The official Google Search blog
A voice for everyone in 2016
July 15, 2016
Every election matters and every vote counts. The American democracy relies on everyone’s participation in the political process. This November, Americans all across the country will line up at the polls to cast their ballots for the President of the United States. With states’ varied deadlines and methods, the voter registration process can be tricky. So starting on Monday, we're introducing a new tool in Search to simplify the voter registration process to make it easier for you to have your voice heard.
Now when you search for “register to vote” or similar queries, Google will display a detailed state-by-state guide providing information on how to register, general requirements, and deadlines.
No matter which state you’re in or how you plan to cast your ballot, you can find the step-by-step information you need to register correctly and on time—right at the top of your Search page and in the Google app.
And for the kickoff of the
Republican National Convention
next week (and coming in time for the Democratic National Convention next week), when you search for these events on the Google app, you’ll find a summary of the event, nominees and the lineup of speakers. You’ll also find a livestream video from YouTube, and relevant social media posts, so you can stay up-to-date with both the political parties and the public.
We hope these new features in Search will help keep you informed this election season and make it easier for you to make it to the ballot box in November.
Posted by Jacob Schonberg, Product Manager
More on Tap: Translate, discover and improved Search by image
July 6, 2016
With Now on Tap, Android Marshmallow users can get quick help from Google without having to stop what they’re doing. Today, we’re introducing new Now on Tap features that surface useful content and create a more engaging experience. With these updates, users can translate text on any page, discover more about the things that interest them, and learn more about products by using QR codes and bar codes in Search by Image.
Translate text from any screen
Chrome makes it easy to translate any webpage into your native language, but what about translations in your apps?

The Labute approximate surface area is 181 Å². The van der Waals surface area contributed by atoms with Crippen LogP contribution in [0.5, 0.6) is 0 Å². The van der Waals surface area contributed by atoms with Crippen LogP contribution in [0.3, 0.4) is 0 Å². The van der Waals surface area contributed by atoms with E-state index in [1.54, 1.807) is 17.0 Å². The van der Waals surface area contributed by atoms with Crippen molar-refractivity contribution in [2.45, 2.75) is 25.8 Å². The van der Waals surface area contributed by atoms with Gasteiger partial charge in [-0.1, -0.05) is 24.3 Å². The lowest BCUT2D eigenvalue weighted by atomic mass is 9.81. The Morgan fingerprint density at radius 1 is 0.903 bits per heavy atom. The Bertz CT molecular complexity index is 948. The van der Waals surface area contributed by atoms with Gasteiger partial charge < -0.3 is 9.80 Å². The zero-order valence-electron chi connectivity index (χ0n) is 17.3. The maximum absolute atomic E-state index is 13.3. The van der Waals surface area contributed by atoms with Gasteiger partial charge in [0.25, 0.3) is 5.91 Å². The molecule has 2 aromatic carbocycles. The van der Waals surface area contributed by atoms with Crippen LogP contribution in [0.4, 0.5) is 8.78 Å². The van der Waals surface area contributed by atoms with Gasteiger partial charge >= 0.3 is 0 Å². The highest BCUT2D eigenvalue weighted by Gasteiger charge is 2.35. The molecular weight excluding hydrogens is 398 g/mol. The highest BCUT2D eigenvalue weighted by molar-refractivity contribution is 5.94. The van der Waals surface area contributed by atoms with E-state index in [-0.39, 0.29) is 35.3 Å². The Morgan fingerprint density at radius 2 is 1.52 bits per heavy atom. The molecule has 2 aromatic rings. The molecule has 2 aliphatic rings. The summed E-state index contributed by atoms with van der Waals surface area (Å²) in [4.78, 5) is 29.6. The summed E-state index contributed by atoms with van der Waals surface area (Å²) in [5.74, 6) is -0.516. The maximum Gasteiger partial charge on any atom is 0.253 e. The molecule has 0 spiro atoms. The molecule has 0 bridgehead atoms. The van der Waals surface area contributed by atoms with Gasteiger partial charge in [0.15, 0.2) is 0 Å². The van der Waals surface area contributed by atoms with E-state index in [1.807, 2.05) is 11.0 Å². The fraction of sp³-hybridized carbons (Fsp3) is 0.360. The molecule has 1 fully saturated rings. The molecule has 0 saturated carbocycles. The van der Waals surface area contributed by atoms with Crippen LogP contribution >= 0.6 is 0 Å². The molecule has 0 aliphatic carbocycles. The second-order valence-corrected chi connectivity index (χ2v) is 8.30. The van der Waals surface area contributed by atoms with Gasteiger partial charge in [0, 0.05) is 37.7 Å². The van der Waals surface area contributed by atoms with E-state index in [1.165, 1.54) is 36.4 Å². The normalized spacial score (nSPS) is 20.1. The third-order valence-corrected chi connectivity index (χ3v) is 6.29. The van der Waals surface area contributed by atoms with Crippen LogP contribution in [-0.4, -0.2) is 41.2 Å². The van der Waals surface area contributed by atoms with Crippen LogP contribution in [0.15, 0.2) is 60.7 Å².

With Now on Tap’s new translate feature, you can translate text on any screen, whether it’s an app or webpage. Just long press the home button and tap the “Translate this screen” card. Voilà, the text on screen will be translated into your phone’s language.
So if you’re using Google Maps and come across a location or a restaurant review in a foreign language, just long press the home button and continue reading. You’ll even be able to translate multiple languages at once.
The translate feature is currently available for phones with the language set to English, French, Italian, German, Spanish, Portuguese and Russian.
Discover more interesting content
Now on Tap is great for getting things done, but our new discover mode can also help you learn more about things that interest you. Just tap the “Discover” icon and get a stream of visual content related to what’s on your screen — it’s perfect for browsing and exploring, rather than searching for something in particular.
For example, if you’re reading an article about Pluto and are interested in learning about NASA, discover mode will show you a stream of links to YouTube videos, news articles and more.
Search by Image - Barcodes and QR codes
that you can use Now on Tap to search via your camera app for objects like famous landmarks. Today, we’re expanding that to include barcodes and QR codes.
Next time you’re shopping, you can simply point your camera at the barcode and get helpful cards related to that object, such as user reviews. This feature will work with packaged products, books, DVDs and more!
We’re excited to continue to bring more engaging features to Now on Tap and hope today’s updates help you get things done faster and find new and interesting information.
Posted by Aneto Okonkwo, Product Manager
Stay safe and informed in case of an earthquake
June 30, 2016
U.S. Geological Survey
estimates that approximately 500,000 earthquakes occur around the globe each year, 100,000 of which can be felt. Now people who feel the effects of an earthquake can ask Google directly about the disaster and get timely information to help them stay safe.
In the event of an earthquake, searches for “earthquake,” “earthquakes near me” or similar queries will give you an at-a-glance summary about the quake, right at the top of the search page.